ARRR! Let's take a look at Pirate chain
It would be incredibly easy to dismiss Pirate Chain as yet another Meme Coin (after all, the symbol for Pirate Chain’s token is “ARRR”).
However, as we will see shortly, it would be a mistake to make assumptions about this token and what it has to offer to the crypto community at large – to put Pirate Chain side by side with Shiba Inu, PepeCoin, Yolo Cash and Dogelon would be premature. The best course of action for the fearless crypto explorers that we are is to dive into the details, in order to examine the claims of Pirate Chain, regarding Privacy more specifically.
“Pirate Chain is the most anonymous cryptocurrency.”
This is a very bold assertion, and probably enough crypto-bravado to make shocked privacy coin aficionados spit their morning coffee. At a minimum, this claim will be welcomed with raised eyebrows, given the outstanding work of various teams in the crypto sector on Bulletproofs, ZK Snarks, and Ring Signatures.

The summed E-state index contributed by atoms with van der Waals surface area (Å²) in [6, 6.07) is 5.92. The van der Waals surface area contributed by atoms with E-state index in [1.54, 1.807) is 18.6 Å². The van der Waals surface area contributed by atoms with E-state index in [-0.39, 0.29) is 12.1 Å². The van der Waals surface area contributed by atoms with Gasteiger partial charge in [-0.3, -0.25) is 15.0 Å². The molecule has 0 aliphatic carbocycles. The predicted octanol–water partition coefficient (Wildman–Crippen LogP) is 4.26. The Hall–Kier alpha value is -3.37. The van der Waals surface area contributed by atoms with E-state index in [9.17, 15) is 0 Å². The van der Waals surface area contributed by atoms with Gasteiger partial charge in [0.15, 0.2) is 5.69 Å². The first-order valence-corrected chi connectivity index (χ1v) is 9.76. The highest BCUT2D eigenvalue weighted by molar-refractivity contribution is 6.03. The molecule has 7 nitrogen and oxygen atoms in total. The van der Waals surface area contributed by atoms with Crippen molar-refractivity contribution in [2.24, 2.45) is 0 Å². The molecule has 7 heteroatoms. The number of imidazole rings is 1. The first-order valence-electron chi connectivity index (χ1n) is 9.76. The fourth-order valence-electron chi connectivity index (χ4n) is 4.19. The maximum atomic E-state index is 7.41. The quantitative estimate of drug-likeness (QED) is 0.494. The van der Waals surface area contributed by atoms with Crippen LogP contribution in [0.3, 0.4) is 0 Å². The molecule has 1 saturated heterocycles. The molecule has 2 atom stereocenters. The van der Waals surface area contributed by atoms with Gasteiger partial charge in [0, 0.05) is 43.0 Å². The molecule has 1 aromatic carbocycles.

Our mission today is to decide whether or not there is any truth to this claim.
What is Pirate Chain?
Pirate Chain, a project blessed with a vibrant community of users and developers, started as a thought experiment, in the dark depths of a Discord channel in 2018. What if a token forced users to use ZK Snark powered private transactions, in order to completely obfuscate sender, receiver and transaction data? It is research work done on the Komodo Blockchain that ultimately made the idea of enforcing private transactions on a Komodo Asset Chain (or Parallel Chain) by default possible. Pirate Chain is technically speaking an integral part of the Komodo Blockchain and a fork of the ZCash token (the Zcash token is itself a fork of Bitcoin).